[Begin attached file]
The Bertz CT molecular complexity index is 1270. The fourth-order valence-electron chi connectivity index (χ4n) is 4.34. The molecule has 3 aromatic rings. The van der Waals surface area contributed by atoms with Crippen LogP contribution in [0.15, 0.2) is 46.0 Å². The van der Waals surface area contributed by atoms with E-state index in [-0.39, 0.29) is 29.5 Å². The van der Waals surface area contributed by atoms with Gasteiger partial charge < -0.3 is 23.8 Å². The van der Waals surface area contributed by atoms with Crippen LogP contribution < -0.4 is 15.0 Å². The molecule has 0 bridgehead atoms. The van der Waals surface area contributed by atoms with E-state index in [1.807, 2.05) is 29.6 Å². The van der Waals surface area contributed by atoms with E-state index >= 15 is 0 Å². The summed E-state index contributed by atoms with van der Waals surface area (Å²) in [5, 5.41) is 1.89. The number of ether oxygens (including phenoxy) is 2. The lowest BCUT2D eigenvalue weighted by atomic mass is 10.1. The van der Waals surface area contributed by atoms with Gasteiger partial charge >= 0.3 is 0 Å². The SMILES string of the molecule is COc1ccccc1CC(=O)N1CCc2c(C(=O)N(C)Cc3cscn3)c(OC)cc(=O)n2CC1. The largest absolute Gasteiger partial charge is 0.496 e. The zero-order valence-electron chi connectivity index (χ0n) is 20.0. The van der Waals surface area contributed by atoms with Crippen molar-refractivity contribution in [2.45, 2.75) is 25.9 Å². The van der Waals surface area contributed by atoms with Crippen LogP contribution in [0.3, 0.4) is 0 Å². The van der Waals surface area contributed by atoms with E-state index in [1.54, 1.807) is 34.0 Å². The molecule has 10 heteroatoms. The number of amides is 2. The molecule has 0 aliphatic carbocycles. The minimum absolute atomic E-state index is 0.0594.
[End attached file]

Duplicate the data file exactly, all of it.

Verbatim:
The Bertz CT molecular complexity index is 1270. The fourth-order valence-electron chi connectivity index (χ4n) is 4.34. The molecule has 3 aromatic rings. The van der Waals surface area contributed by atoms with Crippen LogP contribution in [0.15, 0.2) is 46.0 Å². The van der Waals surface area contributed by atoms with E-state index in [-0.39, 0.29) is 29.5 Å². The van der Waals surface area contributed by atoms with Gasteiger partial charge < -0.3 is 23.8 Å². The van der Waals surface area contributed by atoms with Crippen LogP contribution < -0.4 is 15.0 Å². The molecule has 0 bridgehead atoms. The van der Waals surface area contributed by atoms with E-state index in [1.807, 2.05) is 29.6 Å². The van der Waals surface area contributed by atoms with E-state index >= 15 is 0 Å². The summed E-state index contributed by atoms with van der Waals surface area (Å²) in [5, 5.41) is 1.89. The number of ether oxygens (including phenoxy) is 2. The lowest BCUT2D eigenvalue weighted by atomic mass is 10.1. The van der Waals surface area contributed by atoms with Gasteiger partial charge >= 0.3 is 0 Å². The SMILES string of the molecule is COc1ccccc1CC(=O)N1CCc2c(C(=O)N(C)Cc3cscn3)c(OC)cc(=O)n2CC1. The largest absolute Gasteiger partial charge is 0.496 e. The zero-order valence-electron chi connectivity index (χ0n) is 20.0. The van der Waals surface area contributed by atoms with Crippen molar-refractivity contribution in [2.45, 2.75) is 25.9 Å². The van der Waals surface area contributed by atoms with Crippen LogP contribution in [0.3, 0.4) is 0 Å². The van der Waals surface area contributed by atoms with E-state index in [1.54, 1.807) is 34.0 Å². The molecule has 10 heteroatoms. The number of amides is 2. The molecule has 0 aliphatic carbocycles. The minimum absolute atomic E-state index is 0.0594.